Shanghai International Financial Center to have Global Vision, Says China's Economy & Policy25 May 2012 • by Natalie Aster
The development of Shanghai as an international financial center has been upgraded to a national strategy. This is not only of great significance for the economic and social development of Shanghai, but will also have a far-reaching influence on the economy of surrounding areas and the entire Chinese nation. However, compared to a typical global financial center, Shanghai still has much to do in developing its financial markets.
According to the article “The Development of Shanghai as an International Financial Center” by China's Economy & Policy-Gateway International Group (China's Economy & Policy), the development of Shanghai as an international financial center will result in a series of significant changes to China’s economy and society.
The Development of Shanghai as an International Financial Center
Published: April, 2012
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First, during the development period, Shanghai will serve as an experimental pilot for national financial reform. It is well known that multiple preconditions are required for the construction of an international financial center, and there are still numerous deficiencies in the financial environment in Shanghai and throughout the country which make it difficult to meet the requirements of international financial operations. In view of the large gaps in the levels of regional development in China, it is not feasible to relax restrictions on the overall financial system. Therefore, Shanghai will be able to act as the main region for the trial of various policies, systems, mechanisms, etc., thus directly forcing and driving financial reform in China.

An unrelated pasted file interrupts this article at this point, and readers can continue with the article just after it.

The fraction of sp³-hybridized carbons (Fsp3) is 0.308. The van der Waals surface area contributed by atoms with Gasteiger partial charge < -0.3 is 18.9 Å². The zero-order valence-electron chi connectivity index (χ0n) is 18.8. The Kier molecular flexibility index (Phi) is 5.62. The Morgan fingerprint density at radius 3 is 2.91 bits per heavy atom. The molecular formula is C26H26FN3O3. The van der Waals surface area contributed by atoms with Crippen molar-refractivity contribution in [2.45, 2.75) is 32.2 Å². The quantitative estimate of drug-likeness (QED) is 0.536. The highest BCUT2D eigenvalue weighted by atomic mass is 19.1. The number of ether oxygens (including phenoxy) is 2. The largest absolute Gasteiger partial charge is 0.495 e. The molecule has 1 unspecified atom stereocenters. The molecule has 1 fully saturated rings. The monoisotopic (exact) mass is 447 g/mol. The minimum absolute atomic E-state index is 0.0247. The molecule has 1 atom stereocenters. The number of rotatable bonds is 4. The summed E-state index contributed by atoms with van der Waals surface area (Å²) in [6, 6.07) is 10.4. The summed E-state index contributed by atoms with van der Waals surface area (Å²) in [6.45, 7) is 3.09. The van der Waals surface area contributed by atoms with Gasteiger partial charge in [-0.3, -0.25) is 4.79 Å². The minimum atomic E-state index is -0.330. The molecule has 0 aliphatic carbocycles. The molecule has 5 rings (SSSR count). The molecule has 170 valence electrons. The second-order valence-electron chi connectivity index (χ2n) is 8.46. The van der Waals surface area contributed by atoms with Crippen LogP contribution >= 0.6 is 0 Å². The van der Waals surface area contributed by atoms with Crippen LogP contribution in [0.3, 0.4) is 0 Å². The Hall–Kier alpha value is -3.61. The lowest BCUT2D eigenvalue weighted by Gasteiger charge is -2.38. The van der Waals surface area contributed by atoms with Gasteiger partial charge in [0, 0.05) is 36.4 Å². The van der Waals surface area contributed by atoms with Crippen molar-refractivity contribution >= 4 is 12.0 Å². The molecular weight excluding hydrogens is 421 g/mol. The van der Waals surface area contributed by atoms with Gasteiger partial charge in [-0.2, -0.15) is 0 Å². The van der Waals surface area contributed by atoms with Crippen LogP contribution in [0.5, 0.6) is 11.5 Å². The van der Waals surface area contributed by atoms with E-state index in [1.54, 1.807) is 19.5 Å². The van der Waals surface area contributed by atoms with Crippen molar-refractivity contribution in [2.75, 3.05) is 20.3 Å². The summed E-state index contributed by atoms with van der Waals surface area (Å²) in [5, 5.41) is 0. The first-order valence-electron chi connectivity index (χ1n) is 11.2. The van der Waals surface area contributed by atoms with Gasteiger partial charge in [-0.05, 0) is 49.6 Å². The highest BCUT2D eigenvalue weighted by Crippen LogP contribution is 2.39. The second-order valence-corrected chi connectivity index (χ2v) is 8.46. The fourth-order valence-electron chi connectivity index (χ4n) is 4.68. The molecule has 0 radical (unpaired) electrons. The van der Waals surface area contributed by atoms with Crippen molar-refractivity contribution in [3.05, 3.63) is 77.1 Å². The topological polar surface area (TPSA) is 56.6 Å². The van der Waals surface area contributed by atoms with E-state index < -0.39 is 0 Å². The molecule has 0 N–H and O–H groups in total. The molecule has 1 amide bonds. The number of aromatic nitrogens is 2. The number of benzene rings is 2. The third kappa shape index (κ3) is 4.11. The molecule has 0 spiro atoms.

Second, there will be a variety of direct or indirect influences on domestic enterprises and individuals if Shanghai were to head an RMB global center. First, led by the trial in Shanghai, interest rate marketization in China will continue to accelerate, and restrictions on both deposit and loan rates will be gradually lifted so that commercial banks can determine the these rates according to the benchmark interest rate and their own operating conditions. For commercial banks, this will bring greater challenges; for ordinary people, this may provide a means to cope with negative interest rates during periods of inflation; and for enterprises, this will provide more choices. Second, the proposal for building a global RMB center in Shanghai as planned by the National Development and Reform Commission (NDRC) does not include the foreign exchange market. This indicates that the central government remains cautious about the free convertibility of the RMB, which conforms to the idea of progressive reform.
More information can be found in the article “The Development of Shanghai as an International Financial Center” by China's Economy & Policy-Gateway International Group.
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